Specifically, the researchers found a simple way to convert methane into methyl chloride, which can easily be converted into petrochemicals such as ethylene or propylene, used to make plastics. Ethylene and propylene, says Johannes Lercher, a chemistry professor at the Munich University of Technology, are far easier to transport than methane is.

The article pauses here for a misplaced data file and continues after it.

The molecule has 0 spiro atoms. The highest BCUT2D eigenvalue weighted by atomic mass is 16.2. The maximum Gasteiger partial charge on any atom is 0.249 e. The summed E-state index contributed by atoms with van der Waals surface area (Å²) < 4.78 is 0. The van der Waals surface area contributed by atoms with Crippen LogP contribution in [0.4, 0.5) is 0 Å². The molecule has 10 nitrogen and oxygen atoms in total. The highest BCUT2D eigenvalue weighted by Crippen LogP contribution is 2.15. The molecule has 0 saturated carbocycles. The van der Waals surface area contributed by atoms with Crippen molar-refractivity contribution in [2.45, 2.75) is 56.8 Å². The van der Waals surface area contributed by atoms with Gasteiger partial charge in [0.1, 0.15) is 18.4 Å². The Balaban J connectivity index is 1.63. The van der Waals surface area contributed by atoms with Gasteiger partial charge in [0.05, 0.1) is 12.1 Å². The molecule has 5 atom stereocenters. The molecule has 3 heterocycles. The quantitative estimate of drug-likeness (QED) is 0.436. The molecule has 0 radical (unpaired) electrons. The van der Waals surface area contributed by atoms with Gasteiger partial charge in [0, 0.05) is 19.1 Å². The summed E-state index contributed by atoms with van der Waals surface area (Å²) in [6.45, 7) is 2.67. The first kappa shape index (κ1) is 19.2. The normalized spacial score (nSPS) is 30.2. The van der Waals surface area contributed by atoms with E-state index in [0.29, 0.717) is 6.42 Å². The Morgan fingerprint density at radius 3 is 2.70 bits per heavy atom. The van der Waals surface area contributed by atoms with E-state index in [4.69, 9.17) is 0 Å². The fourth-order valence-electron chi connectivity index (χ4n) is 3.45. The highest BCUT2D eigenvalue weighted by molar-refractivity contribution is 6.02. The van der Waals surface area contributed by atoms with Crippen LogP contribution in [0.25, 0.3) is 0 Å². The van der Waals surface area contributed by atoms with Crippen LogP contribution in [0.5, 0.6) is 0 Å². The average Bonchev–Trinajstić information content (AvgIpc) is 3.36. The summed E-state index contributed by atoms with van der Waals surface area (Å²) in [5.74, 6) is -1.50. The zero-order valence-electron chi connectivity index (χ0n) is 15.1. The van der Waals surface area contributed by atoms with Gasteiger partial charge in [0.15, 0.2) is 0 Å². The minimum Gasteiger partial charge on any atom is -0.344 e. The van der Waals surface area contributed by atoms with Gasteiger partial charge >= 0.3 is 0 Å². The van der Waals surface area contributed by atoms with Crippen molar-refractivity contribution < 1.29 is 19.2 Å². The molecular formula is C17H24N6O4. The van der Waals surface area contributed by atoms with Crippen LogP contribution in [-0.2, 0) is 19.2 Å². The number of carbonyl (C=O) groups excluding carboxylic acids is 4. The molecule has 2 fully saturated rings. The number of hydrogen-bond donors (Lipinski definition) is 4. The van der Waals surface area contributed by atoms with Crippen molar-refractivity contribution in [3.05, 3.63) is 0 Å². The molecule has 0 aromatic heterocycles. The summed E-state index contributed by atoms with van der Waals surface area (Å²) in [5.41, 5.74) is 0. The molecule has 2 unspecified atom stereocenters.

The process will also face competition. New gas-to-liquids technology, which converts natural gas into synthetic liquid fuels, is starting to become popular as an alternative to liquefied natural gas, and it's garnering the attention of oil giants like Exxon and Shell. It has not yet been widely used, though, because it's expensive to implement: it requires a lot of energy and large facilities. Weckhuysen says that if Dow could develop an affordable commercial process based on it new reaction, it could compete with gas-to-liquids technology.